"Why I Am Drawn To Charles Schick's and Regina Bartkoff's Oil Paintings"
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Joy Rip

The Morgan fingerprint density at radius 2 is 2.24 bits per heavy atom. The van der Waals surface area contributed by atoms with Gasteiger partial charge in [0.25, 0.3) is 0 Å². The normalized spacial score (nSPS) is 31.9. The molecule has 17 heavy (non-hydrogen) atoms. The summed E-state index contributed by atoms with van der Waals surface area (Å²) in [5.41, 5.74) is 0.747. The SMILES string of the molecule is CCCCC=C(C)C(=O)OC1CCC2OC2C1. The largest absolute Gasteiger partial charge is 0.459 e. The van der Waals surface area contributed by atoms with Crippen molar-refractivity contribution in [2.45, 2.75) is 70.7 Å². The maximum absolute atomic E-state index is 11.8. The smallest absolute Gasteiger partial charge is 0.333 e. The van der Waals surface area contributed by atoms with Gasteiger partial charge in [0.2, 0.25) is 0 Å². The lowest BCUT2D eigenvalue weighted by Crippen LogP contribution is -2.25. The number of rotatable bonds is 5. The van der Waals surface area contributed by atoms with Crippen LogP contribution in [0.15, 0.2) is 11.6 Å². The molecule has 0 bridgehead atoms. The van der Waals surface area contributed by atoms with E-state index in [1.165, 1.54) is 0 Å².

"How to represent pain, suffering, terror, horror, decay, death, ugliness, that exists in life, without devaluing life? Without turning away from life. Without learning to love life less. Artists everywhere want something more than the money-grubbing shock value, horror film, sex & violence saturated esthetic that permeates entertainment. But they want their dose of reality, too. I love the beautiful dreamy images of Chagall, but could he give you the same sweet meaning and feeling of mystery and beauty with images that didn't ignore images of the horrific? Seems far more difficult. Anyone can ignore the bad and emphasize the good (and vice versa). But finding the genuinely good in all of the bad, while still showing the bad, is the trick. I think Chagall found the good without ignoring the bad, and that is why his images instill such profound feelings, and not just airy fairy fantasies. But since he didn't feel it necessary to show the bad, you don't really know how he did it or whether he actually did it. After all, it's just easier to feel good about pretty pictures than with images that try to tackle the existence of unimaginable suffering and the profoundly ugly. Creating, seeing beauty where no one else sees it is the artist's true calling. It makes life more worth living. Great art makes everyone's life more worth living. (To see more works by Charles Schick and Regina BartKoff, see the Artpig Retrospective of their past exhibits and performances.)"
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